It has long been known that small earthquakes are much more common than large earthquakes. This relationship can be expressed with a formula called the Gutenberg-Richter relationship:

log (N) = a - bM

where N is the number of events having a magnitude greater than or equal to M, and a and b are parameters that fit the data. The parameter b, called the b-value, is usually close to one, which means that for every logarithmic decrease in magnitude, there are about 10 times as many earthquakes. Most of the earthquakes generated by EGS stimulation will have a magnitude less than 2.0. It is estimated that there are over 36,000 events of this size range per day worldwide.  

Shear Slip

Sliding is the relative displacement of previously adjacent points on opposite sides of a crack, measured on the crack surface. Shear slip can occur seismically or aseismically (without creating seismic waves).

Seismometer and seismogram

A seismometer is an instrument used to record seismic waves generated by earthquakes on a seismogram.  

Below are the number of earthquakes in the world by magnitude.

ClassMagnitudeAverage per yearAverage per day
Big8 and higher1
Major7-7,915
Strong6-6,9134
Average5-5,91 3194
Easy4-4,913,000 (estimated)36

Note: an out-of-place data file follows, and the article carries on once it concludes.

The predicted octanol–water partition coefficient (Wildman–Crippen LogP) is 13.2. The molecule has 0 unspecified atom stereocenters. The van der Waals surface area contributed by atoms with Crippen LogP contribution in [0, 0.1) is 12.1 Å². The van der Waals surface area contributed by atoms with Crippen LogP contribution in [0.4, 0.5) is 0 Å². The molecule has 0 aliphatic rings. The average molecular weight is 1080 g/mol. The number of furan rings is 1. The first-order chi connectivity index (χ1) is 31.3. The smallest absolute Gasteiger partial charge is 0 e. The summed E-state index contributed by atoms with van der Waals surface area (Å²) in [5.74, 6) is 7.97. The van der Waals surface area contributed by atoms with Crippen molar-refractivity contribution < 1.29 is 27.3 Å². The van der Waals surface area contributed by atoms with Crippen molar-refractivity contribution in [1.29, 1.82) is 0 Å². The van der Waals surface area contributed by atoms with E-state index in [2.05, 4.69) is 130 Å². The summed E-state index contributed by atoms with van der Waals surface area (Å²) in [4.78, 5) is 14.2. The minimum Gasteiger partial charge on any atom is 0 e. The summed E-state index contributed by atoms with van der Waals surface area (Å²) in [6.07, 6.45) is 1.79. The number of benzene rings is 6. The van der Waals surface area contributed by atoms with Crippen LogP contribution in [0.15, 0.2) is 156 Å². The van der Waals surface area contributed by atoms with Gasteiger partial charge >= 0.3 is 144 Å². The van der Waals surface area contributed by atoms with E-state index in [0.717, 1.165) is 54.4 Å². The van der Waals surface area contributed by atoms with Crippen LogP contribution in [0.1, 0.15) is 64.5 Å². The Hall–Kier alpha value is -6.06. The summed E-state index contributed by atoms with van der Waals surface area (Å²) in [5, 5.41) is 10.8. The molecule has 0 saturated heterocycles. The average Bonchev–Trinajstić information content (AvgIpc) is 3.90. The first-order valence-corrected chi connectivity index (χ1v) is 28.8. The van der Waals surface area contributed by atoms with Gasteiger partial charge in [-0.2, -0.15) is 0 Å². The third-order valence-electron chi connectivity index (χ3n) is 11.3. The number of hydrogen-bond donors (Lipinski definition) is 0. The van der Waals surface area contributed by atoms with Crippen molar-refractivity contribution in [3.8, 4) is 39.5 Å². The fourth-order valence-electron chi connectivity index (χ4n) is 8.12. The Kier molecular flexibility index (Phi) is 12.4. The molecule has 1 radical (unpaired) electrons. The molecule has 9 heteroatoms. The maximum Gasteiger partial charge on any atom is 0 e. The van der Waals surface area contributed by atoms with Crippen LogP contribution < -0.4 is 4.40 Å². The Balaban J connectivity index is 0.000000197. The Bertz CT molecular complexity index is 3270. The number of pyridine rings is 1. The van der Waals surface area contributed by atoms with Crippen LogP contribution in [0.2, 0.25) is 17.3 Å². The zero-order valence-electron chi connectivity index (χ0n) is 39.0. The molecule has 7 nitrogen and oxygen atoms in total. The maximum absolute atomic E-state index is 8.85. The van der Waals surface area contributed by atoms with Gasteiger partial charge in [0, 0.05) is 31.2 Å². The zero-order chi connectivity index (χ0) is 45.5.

Less3-3,9130,000 (estimated)360
Very small2-2,91,300,000 (estimated)3 600
micro1-1,913,000,000 (estimated)36 000

Microseismic Array

Many seismometers are installed in networks or arrays spread over the area of interest for locating seismic events in the region. To determine the location of seismic events, seismologists identify the arrival times of P and S waves on the seismograms of all instruments that have recorded the seismic waves. These arrival times are often called P ‐ picks and S ‐ picks. Theoretically, 3 P-picks and 3 S-picks can be used to triangulate the location of a seismic event. In practice, 5 P-picks and 2 S-picks provide acceptable site accuracy on a microseismic matrix such as the one described below, and 7 P-picks and 3 S-picks provide good site accuracy (Gillian Foulger, personal communication).

Hypocenter and Epicenter

Hypocenter is the point in the earth where the earthquake begins. The epicenter is the point directly above the hypocenter of the earth's surface.

Magnitude

The magnitude of an earthquake is determined from the logarithm by the amplitude of the waves recorded on a seismogram at a given period. The original magnitude scale was the Richter scale, commonly referred to as ML.

Torque and Torque magnitude